UN Secretary General António Guterres has told leaders at the Munich Security Conference in Berlin that the G20 should create an emergency task force to put in place a global vaccination plan.

“Vaccines must be available and affordable for everyone, everywhere, vaccine equity is crucial for saving lives and for saving economies,” Guterres said Friday, calling for a doubling of the current vaccine production capacity. “Countries need to share excess doses and to provide the billions needed for the Covax initiative to be in full swing.”

COVAX is a program co-led by Gavi, the Coalition for Epidemic Preparedness Innovations (CEPI) and WHO. Its aim is to accelerate the development and manufacture of Covid-19 vaccines, and to guarantee fair and equitable access for every country in the world.

“I believe the G20 is well placed to establish an emergency a task force to prepare such a global vaccination plan,” Guterres added.

 

10:45 a.m. ET, February 19, 2021

Leading Democratic senator says he still hopes US Covid-19 relief can be bipartisan

From CNN's Ali Main

Senate Appropriations Chairman Patrick Leahy on February 19.
Senate Appropriations Chairman Patrick Leahy on February 19. CNN

Senate Appropriations Chairman Patrick Leahy, a Democrat from Vermont, said he's already begun meeting privately with Democratic and Republican members of his committee and urged them to work together on Covid relief legislation.

"I hope it can be bipartisan by the time we get done," he told CNN's Poppy Harlow Friday.

This comes as House Democrats plan to take a major step forward to push President Biden's proposal through their chamber by the end of next week. After this, the legislation will be sent to the Senate, where Democrats have already laid the ground work to pass the $1.9 trillion bill without Republican support, through the budget reconciliation process.

"I know a lot of Republicans who say privately that they know we have to go forward but what about this or that?" Leahy said, adding, "almost all the reconciliation bills have been bipartisan. Republicans and Democrats coming together. We should do that."

Leahy acknowledged that if a relief bill can't get GOP support, it will likely move forward through reconciliation, but he thinks "we're a lot better off if we can work out bipartisan bills."

He noted his and Senate Appropriations Committee Vice Chairman Richard Shelby's commitment to bipartisanship, saying he thinks they can bring together members of both parties on their committee, but "we can't sit here and just keep talking back and forth and doing nothing. The fact is the American people need help right now."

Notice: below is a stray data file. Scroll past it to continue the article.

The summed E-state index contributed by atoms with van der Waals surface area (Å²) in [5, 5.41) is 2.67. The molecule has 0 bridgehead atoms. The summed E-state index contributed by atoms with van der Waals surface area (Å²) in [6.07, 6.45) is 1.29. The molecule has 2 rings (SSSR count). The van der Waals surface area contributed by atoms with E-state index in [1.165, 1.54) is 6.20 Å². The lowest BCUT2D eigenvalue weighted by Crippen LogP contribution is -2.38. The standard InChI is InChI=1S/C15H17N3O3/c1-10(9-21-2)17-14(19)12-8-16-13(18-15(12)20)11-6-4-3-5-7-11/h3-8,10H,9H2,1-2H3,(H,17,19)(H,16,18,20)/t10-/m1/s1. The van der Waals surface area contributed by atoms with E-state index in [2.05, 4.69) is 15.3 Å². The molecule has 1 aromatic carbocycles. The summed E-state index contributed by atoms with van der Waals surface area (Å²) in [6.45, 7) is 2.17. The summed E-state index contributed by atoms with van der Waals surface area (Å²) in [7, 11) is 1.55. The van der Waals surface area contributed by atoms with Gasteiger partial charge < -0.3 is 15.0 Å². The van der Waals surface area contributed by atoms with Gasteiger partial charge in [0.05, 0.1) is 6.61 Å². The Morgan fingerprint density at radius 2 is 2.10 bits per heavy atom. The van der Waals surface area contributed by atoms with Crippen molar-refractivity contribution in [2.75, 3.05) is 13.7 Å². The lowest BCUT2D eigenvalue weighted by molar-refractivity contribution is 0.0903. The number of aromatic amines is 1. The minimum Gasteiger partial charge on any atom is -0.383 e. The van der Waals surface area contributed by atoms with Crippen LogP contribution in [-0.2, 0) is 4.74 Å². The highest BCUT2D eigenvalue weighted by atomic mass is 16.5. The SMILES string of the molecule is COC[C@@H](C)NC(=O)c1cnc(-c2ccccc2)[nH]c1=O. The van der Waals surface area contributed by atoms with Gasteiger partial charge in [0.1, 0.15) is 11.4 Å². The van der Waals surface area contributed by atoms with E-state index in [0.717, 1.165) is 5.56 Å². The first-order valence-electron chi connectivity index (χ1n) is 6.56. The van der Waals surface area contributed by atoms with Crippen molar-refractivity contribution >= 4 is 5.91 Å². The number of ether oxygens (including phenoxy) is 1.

Watch:

10:32 a.m. ET, February 19, 2021

Johnson & Johnson applies for WHO authorization that could make its vaccine available in 190+ countries

From CNN’s Jen Christensen

Johnson & Johnson Covid-19 vaccine vials in Klerksdorp, South Africa, on February 18.
Johnson & Johnson Covid-19 vaccine vials in Klerksdorp, South Africa, on February 18. Phill Magakoe/AFP/Getty Images

Johnson & Johnson announced it has asked the World Health Organization for emergency use listing for its single-dose Covid-19 vaccine.

The company said it had delivered the data from its late-stage trial to the WHO.

An emergency use listing would make the vaccine available in more than 190 countries, including multiple developing countries. If authorized, it would also allow J&J to supply the COVAX program – a global distribution and procurement agency that is helping manage Covid-19 vaccines for 190 participating countries.

In December, J&J came to an agreement with Gavi, the Vaccine Alliance, that is backing the COVAX program. If authorized, J&J expects to provide up to 500 million doses to COVAX through next year, the company said.

“Our filing with the World Health Organization marks another important step in our effort to combat COVID-19 and also in our unwavering commitment to equitable access,” Dr. Paul Stoffels, Johnson & Johnson’s vice chair of the executive committee and chief scientific officer, said in a news release. "If we are to end the global pandemic, life-saving innovations like vaccines must be within reach for all countries.”